But aside from that still present bit of institutionalized misogyny, more rocking (and rapping, to be honest) girls can only be a good thing. Because if what most folks consider “traditional rock” (not the grandiose folk-rock of Mumford & Sons or fake rock guitars heard in dance rock but “Rawk!”) is to remain relevant in the current pop music world — and if you check the Billboard 100, there are no real “rock” songs in the top 50 — then it needs to be more than the testosterone-fueled power chords and dour griping and/or ham-fisted sex metaphors (yeah, I’m looking at you Nickelback) of much of the stuff that composes the “active rock” radio charts.

Random acts of live music

On Wednesday, the House of Blues Cleveland will welcome Limp Bizkit. Yeah, that’s right, Limp Bizkit is back in 2013 with a new six-minute single on Cash Money Records called Ready to Go featuring a verse from its new label boss, Lil Wayne (how 2002 is that?), and a tour, presumably testing the waters for the band's upcoming album reportedly titled Stampede of the Disco Elephants.

The song sounds a lot like past Limp Bizkit, a big, loping arena rap-rock backbeat, guitarist Wes Borland (always the best thing about the band) doing his catchy riffs and cool fills thing under band leader Fred Durst’s (or “Freddie D” as he refers to himself) boisterous rhyming about busting up clubs, drinking Russian vodka (as opposed to Moroccan or Laotian vodka) and bringing women home to dance on his stripper pole after the “ugly lights” go up at the club.

Speaking of ham-fisted metaphors, few emcees drop them with the combination of conviction, confidence and petulance like Freddy D, except maybe Weezy at his worst (did I mention he’s on this track?).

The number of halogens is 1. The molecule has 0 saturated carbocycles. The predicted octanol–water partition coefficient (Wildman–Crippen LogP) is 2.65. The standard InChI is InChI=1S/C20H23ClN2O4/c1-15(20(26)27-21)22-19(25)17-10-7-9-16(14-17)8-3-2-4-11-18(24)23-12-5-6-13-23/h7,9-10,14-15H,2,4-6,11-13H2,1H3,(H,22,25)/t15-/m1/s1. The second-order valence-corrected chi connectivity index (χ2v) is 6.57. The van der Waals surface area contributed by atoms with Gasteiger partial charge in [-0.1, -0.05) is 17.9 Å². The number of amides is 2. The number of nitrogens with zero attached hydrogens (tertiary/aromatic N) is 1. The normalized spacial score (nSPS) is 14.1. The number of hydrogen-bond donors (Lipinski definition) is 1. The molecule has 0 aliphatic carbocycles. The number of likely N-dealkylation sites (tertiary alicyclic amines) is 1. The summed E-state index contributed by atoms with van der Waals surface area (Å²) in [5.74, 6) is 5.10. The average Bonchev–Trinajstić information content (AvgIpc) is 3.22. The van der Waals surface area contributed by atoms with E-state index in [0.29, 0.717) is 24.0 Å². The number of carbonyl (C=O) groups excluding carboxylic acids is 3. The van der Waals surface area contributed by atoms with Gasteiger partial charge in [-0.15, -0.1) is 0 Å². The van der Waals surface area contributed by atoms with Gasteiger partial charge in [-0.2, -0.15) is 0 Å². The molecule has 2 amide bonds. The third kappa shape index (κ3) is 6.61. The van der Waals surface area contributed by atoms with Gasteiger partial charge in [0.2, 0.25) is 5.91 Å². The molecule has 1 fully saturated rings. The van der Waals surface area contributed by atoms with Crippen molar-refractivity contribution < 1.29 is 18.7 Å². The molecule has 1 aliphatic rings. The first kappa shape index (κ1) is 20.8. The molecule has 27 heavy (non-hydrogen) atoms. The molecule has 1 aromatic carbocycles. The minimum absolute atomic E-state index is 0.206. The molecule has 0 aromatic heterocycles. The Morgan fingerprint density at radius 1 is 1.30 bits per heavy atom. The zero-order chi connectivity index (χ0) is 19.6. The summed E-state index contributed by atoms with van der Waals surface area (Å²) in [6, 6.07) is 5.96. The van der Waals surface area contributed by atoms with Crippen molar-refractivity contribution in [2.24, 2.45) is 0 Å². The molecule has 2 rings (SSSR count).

“Back it’s the [mother-loving] rock god, I’m so poker-faced, ladies going ga-ga, That’s right it’s Freddy D, the public enemy, You know, the one to have Britney drop it to her knees (OOOOOOOH!)” … Ugh, really dude? Didn’t Spears make that mistake with you over a decade ago?

Oh wait, how about this one: “ She like the way we pump it, I call her pumpkin pie, I ain’t about to lie, I came up in it high, You got a problem and I’ll bust you in your [freaking] eye, player.” Geez, I'm shakin’ in my ironic trucker hat, aren’t you?

Now, admittedly, I’ve always hated this band, and in Durst’s defense, his lyrics are of a similar quality to a significant portion of current mainstream rap. But somehow his petulant tone and words sound so much more annoying and ridiculous coming out of his 43-year-old, gray-flecked bearded face.

Anyway, perhaps this is a good time for Limp Bizkit. Perhaps the band has reached the stage in its career where the massive fan base of rap-rock heshers, frat boys, angry teens and hard-rock lovin’ chicks that bought millions of copies of their first three albums but began jumping ship in the mid-’00s, has aged enough to feel nostalgic and pack the House of Blues Cleveland to collectively party like it’s 2000 again.

Malcolm X Abram can be reached at mabram@thebeaconjournal.com or 330-996-3758. Read his blog, Sound Check Online, at www.ohio.com/blogs/sound-check, or follow him on Twitter @malcolmxabram.